Daily Archives: June 16, 2010

Trash talk becomes philosophical among county commissioners

Sedgwick County commissioners are debating whether to raise the $4.04 solid waste fee that residents pay every year to pay for a place to dispose of computers, televisions and tires as well as provide a financial cushion for storm debris cleanup.

To do all of that would cost residential property owners an extra $3.80 a year on their tax bill.

Commissioners debated whether the charge is a fee or a tax. Chairman Karl Peterjohn said he considers it a tax because everyone must pay for it, even if they don’t use the county’s household hazardous waste site or take advantage of electronic waste disposal events.

Commissioner Kelly Parks, who is not seeking re-election, said he would like to see the county raise the charge to pay for special projects and events. But he also noted that those running for re-election — commissioners Dave Unruh and Gwen Welshimer — might not be supportive of raising taxpayers’ bills.

Unruh said he would support raising the charge 20 cents to build up a cushion for storm debris cleanup. But he said he would be hard-pressed to raise the fee by $3.80 a year.

Peterjohn again reiterated that the fee is a tax. He said all property owners must pay the charge even if they don’t use any of the county’s trash services.

Commissioner Tim Norton countered that there are many county services he pays for as a taxpayer but doesn’t use.

He didn’t take advantage of mental health services last year but supports paying for them, he said. He didn’t take advantage of services for the aging, he said — although he joked he likely qualified for them.

“I don’t drive on the roads in your district, but I support paying for them,” Norton told Peterjohn.

Commissioners made no decision about the solid waste charge. They are hearing from department heads now about their budget requests but won’t make any formal decisions about next year’s budget until August.

County manager William Buchanan will present his recommended budget July 14.

Garden Plain settles jail fees suit with Sedgwick County

Garden Plain will pay $883 to Sedgwick County to settle a lawsuit over jail fees.

Garden Plain joins a growing list of cities in the county that have chosen to settle over the fees, which the county began charging in 2008 to house inmates in jail on municipal-only charges.

Wichita, which owes millions, has refused to pay the fees.

Read more about the settlement in Thursday’s Eagle.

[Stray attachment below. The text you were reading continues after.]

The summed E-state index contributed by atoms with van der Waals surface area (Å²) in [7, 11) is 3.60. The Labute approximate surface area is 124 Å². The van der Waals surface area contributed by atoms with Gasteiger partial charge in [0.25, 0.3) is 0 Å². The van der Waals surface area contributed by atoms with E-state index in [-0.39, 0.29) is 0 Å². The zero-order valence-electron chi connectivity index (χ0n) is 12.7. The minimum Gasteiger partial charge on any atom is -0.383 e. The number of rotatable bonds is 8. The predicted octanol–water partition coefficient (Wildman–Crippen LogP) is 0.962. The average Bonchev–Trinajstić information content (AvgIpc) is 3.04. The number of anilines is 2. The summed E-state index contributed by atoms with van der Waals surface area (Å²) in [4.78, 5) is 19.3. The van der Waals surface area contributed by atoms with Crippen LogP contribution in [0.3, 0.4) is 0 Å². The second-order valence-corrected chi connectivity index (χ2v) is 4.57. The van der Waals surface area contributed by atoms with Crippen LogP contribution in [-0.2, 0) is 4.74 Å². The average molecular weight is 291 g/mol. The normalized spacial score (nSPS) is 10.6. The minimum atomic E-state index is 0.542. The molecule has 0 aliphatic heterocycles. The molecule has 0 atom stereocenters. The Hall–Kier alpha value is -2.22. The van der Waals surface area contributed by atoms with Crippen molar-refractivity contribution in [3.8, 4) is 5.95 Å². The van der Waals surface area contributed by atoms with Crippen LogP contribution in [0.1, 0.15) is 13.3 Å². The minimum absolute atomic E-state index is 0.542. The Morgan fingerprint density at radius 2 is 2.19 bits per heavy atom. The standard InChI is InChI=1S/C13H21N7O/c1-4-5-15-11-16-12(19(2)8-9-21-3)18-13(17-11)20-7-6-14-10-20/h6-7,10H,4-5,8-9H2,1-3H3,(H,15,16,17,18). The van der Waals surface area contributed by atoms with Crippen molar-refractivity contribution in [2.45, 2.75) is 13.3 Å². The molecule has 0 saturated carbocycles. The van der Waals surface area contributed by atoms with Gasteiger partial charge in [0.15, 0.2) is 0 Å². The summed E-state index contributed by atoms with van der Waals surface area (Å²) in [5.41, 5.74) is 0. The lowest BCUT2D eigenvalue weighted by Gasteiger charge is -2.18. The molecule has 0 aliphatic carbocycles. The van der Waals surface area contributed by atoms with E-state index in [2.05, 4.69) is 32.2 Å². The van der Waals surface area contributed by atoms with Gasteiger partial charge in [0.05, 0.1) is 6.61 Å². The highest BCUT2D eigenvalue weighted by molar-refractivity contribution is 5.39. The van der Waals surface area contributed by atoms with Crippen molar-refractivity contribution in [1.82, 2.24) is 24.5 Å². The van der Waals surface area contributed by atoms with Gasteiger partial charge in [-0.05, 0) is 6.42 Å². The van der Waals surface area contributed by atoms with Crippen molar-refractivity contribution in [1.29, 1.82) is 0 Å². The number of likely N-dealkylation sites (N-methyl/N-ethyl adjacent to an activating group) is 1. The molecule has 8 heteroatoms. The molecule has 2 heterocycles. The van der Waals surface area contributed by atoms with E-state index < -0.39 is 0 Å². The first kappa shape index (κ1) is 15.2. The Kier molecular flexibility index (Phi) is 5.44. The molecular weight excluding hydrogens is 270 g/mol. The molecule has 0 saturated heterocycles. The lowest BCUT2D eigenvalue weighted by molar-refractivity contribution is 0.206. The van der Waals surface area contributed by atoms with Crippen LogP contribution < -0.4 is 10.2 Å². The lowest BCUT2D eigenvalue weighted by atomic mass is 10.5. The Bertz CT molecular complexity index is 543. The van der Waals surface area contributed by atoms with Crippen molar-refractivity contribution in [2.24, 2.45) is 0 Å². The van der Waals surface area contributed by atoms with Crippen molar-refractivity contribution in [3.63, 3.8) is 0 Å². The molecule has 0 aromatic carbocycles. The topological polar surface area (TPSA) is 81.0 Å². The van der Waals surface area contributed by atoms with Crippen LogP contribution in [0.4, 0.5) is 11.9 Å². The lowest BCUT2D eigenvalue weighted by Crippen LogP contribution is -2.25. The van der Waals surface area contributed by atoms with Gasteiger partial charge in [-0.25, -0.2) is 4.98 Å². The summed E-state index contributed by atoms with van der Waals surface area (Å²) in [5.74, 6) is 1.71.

Number of offenders in alternative programs outpacing decrease in jail population

Sedgwick County Manager William Buchanan told commissioners this morning that while the jail’s population is slightly down this year, the number of offenders in alternative programs continues to grow, 0utpacing any gains in the jail’s population.

At the request of commissioner Gwen Welshimer, Buchanan made the first of what he said would be regular reports about criminal justice issues in the community. The county earlier this year cut its ties with a consultant it had hired, Justice Concepts Inc., to find ways to reduce the jail’s population.

The average daily population at the jail from January through May this year was 1,541 compared with 1,603 for the same time period last year, Buchanan reported.

Offenders in a day reporting alternative program grew from 132 in May 2009 to 301 in May this year, he said. The number of offenders in a pre-trial service program grew from 200 in May 2009 to 284 in May this year.

Likewise, the number of offenders in an adult intensive supervision program grew from and average daily population of 1,415 in May 2009 to 1,448 in May this year. Participation in other programs such as drug court also grew.

Alternative programs are less costly for the county to operate. It costs $66.20 a day to house an inmate in the Sedgwick County Jail; sending an inmate to a facility outside the county costs $39.23 per day.

Buchanan said the district attorney’s office and court officials continue to focus on reducing the turnaround time for completing journal entries, a problem brought to the county’s attention by The Wichita Eagle earlier this year. Journal entries are paperwork required before an inmate can be transferred to state prison. After The Eagle reported that the reports were taking an average 60 to 90 days to complete, the district attorney’s office cut the turnaround time, and the county hired an additional staff person to process them. Buchanan told commissioners that journal entries not completed within 30 days are now flagged.

Sedgwick County HR director gives herself a retirement clock

After working 30 years for Sedgwick County, human resources director Jo Templin will retire July 1.

Templin typically hands out crystal clocks to county employees who are retiring, recognizing them at county commission meetings. This time it was Templin’s turn to get a clock.

Noting that she loves awards shows of any kind, Templin fashioned her remarks to commissioners after an Oscars acceptance speech, thanking her cast and crew over the years.

Commissioners thanked Templin for her three decades of service, calling her a consummate professional and good role model for employees.

Paraphrasing actress Sally Field’s acceptance speech at the 1985 Academy Awards, board member Tim Norton told Templin that she should hold her clock above her head and proclaim “You like me, you really like me.”